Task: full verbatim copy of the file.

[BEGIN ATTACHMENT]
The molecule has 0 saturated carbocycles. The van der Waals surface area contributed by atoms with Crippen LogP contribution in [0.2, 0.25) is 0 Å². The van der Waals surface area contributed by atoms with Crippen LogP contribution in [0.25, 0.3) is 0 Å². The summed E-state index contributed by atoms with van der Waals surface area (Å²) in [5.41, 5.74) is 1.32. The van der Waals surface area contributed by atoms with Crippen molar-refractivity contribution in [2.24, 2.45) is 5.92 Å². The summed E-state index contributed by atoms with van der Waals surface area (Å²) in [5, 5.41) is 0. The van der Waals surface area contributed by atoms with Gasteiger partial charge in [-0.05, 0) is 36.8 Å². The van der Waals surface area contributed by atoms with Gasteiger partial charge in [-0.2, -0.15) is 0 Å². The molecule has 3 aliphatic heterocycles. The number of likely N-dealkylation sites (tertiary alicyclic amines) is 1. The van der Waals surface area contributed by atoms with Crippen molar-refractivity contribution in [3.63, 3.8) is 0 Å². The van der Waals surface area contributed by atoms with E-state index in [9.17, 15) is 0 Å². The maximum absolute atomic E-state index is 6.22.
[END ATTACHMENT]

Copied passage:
The molecule has 0 saturated carbocycles. The van der Waals surface area contributed by atoms with Crippen LogP contribution in [0.2, 0.25) is 0 Å². The van der Waals surface area contributed by atoms with Crippen LogP contribution in [0.25, 0.3) is 0 Å². The summed E-state index contributed by atoms with van der Waals surface area (Å²) in [5.41, 5.74) is 1.32. The van der Waals surface area contributed by atoms with Crippen molar-refractivity contribution in [2.24, 2.45) is 5.92 Å². The summed E-state index contributed by atoms with van der Waals surface area (Å²) in [5, 5.41) is 0. The van der Waals surface area contributed by atoms with Gasteiger partial charge in [-0.05, 0) is 36.8 Å². The van der Waals surface area contributed by atoms with Gasteiger partial charge in [-0.2, -0.15) is 0 Å². The molecule has 3 aliphatic heterocycles. The number of likely N-dealkylation sites (tertiary alicyclic amines) is 1. The van der Waals surface area contributed by atoms with Crippen molar-refractivity contribution in [3.63, 3.8) is 0 Å². The van der Waals surface area contributed by atoms with E-state index in [9.17, 15) is 0 Å². The maximum absolute atomic E-state index is 6.22.